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Mount Saint Helens

With only two in the party (Fritz unable to go), Christian and I arrived at the bivouac at 9 pm Thursday evening and settle down for an early night. No sooner had we done that than the rain started, raining steadily all night - an ominous sign!

We left early on Friday in a light rain in all of our waterproof gear. The trail was a mixture of 20% packed snow and 80% clear, wet trail. Once we reached the snowline, we found that it was reasonably packed, yet soft enough to be able to climb easily. The trail is well marked with posts, although as we proceeded the visibility decreased rapidly.

By the time we got to the tripod (weather station), we had walked up a dirt and boulder ridge and the wind had picked up. From there we continued on, partly on snow and partly on rock and scree. The wind increased to such a degree as we reached the third false summit that we felt like yacht sails and it was very difficult to keep balanced. The rain also increased, driving horizontally with the wind constant at probably about 50 mph. Our boots became saturated and even any exposed area filled with water rapidly and we both soon became pretty soaked.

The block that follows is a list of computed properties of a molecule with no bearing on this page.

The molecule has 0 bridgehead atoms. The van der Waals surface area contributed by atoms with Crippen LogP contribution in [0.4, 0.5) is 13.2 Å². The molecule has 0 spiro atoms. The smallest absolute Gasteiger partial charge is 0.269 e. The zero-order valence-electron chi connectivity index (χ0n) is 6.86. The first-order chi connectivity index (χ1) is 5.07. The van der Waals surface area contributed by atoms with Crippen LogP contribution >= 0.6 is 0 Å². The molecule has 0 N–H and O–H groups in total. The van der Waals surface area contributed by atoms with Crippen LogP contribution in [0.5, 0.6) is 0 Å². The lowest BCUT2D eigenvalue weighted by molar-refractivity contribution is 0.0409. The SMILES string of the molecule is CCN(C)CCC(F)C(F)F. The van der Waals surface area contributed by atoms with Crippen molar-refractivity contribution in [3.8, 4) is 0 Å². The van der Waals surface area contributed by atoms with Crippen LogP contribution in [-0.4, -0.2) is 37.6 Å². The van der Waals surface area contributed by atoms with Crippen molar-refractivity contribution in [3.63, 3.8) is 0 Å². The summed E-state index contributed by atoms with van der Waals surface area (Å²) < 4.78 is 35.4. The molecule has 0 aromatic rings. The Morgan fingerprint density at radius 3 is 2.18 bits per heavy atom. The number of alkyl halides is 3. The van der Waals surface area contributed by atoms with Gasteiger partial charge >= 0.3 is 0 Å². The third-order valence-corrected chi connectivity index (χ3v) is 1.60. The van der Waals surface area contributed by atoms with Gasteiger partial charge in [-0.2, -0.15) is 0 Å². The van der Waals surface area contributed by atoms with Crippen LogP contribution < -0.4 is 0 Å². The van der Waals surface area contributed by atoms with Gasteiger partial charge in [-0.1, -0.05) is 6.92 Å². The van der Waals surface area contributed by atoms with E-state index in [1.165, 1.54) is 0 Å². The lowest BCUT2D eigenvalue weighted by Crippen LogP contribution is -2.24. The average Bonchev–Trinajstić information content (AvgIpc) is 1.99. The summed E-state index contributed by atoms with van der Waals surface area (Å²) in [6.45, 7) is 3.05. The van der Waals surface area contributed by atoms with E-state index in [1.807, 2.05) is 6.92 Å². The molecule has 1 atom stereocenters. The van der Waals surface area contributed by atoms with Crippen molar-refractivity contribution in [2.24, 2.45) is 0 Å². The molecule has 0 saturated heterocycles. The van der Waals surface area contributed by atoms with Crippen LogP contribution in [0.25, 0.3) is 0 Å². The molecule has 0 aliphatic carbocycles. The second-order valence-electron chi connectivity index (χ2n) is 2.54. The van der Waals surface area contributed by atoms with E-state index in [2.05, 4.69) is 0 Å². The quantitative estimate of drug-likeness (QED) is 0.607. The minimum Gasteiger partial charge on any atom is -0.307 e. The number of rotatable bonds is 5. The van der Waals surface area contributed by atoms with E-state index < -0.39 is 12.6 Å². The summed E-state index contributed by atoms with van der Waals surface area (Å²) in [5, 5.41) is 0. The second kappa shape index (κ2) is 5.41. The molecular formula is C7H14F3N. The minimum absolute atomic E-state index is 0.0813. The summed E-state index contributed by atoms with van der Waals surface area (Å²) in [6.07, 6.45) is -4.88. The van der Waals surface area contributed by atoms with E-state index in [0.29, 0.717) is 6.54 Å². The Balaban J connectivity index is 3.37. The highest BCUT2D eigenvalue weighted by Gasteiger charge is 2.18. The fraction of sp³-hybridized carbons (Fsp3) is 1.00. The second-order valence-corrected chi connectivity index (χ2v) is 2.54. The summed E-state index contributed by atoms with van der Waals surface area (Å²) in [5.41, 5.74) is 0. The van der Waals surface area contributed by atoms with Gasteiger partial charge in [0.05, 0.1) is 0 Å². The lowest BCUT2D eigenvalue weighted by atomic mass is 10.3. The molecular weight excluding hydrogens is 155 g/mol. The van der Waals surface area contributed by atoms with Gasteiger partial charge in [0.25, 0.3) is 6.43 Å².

We ran across some Irish hikers who wanted to make the summit and we walked up with them for another half hour. The white out conditions near the top were severe to the point where Christian and I made an executive decision to turn back, although we probably only had about 20 minutes left, but the wind speed was increasing the further up we went. We figured that if we got on top there would be nothing to see because the visibility was probably 20 yards.

The snow going down was perfect for glissading so it made no difference that we soaked from head to foot so we enjoyed the descent at least. Many of the other climbers we met had decided to turn back because of the conditions. Christian, Fritz and I climbed it last year and had beautiful conditions, so at least that was some consolation - great climb, worth another try!

Tim Butler

Santiam Alpine Club


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